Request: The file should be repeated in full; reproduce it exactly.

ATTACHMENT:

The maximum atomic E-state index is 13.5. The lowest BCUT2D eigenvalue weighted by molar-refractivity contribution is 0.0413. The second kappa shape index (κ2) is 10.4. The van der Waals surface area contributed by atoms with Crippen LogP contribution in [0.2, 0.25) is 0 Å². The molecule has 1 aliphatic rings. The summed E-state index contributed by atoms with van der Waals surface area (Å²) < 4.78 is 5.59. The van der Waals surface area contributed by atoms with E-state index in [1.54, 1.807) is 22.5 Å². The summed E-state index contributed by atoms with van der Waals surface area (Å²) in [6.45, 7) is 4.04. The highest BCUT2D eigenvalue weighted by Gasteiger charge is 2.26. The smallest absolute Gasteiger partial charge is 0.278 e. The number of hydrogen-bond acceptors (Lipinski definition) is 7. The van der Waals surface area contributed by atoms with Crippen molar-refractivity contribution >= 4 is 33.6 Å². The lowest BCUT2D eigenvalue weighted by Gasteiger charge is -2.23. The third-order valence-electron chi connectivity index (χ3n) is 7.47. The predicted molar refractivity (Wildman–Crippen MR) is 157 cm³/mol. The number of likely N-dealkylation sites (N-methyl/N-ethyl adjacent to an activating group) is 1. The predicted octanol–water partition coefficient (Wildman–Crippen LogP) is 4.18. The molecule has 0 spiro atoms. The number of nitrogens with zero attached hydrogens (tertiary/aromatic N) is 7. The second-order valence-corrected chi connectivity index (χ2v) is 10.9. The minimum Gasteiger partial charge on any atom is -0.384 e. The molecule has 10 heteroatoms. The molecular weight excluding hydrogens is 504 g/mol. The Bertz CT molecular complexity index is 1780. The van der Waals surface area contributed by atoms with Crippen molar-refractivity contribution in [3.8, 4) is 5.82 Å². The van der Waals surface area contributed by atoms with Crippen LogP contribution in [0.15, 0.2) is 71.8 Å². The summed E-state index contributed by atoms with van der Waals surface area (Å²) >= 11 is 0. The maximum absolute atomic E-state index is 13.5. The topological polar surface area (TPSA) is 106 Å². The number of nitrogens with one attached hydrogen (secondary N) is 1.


The maximum atomic E-state index is 13.5. The lowest BCUT2D eigenvalue weighted by molar-refractivity contribution is 0.0413. The second kappa shape index (κ2) is 10.4. The van der Waals surface area contributed by atoms with Crippen LogP contribution in [0.2, 0.25) is 0 Å². The molecule has 1 aliphatic rings. The summed E-state index contributed by atoms with van der Waals surface area (Å²) < 4.78 is 5.59. The van der Waals surface area contributed by atoms with E-state index in [1.54, 1.807) is 22.5 Å². The summed E-state index contributed by atoms with van der Waals surface area (Å²) in [6.45, 7) is 4.04. The highest BCUT2D eigenvalue weighted by Gasteiger charge is 2.26. The smallest absolute Gasteiger partial charge is 0.278 e. The number of hydrogen-bond acceptors (Lipinski definition) is 7. The van der Waals surface area contributed by atoms with Crippen molar-refractivity contribution >= 4 is 33.6 Å². The lowest BCUT2D eigenvalue weighted by Gasteiger charge is -2.23. The third-order valence-electron chi connectivity index (χ3n) is 7.47. The predicted molar refractivity (Wildman–Crippen MR) is 157 cm³/mol. The number of likely N-dealkylation sites (N-methyl/N-ethyl adjacent to an activating group) is 1. The predicted octanol–water partition coefficient (Wildman–Crippen LogP) is 4.18. The molecule has 0 spiro atoms. The number of nitrogens with zero attached hydrogens (tertiary/aromatic N) is 7. The second-order valence-corrected chi connectivity index (χ2v) is 10.9. The minimum Gasteiger partial charge on any atom is -0.384 e. The molecule has 10 heteroatoms. The molecular weight excluding hydrogens is 504 g/mol. The Bertz CT molecular complexity index is 1780. The van der Waals surface area contributed by atoms with Crippen molar-refractivity contribution in [3.8, 4) is 5.82 Å². The van der Waals surface area contributed by atoms with Crippen LogP contribution in [0.15, 0.2) is 71.8 Å². The summed E-state index contributed by atoms with van der Waals surface area (Å²) >= 11 is 0. The maximum absolute atomic E-state index is 13.5. The topological polar surface area (TPSA) is 106 Å². The number of nitrogens with one attached hydrogen (secondary N) is 1.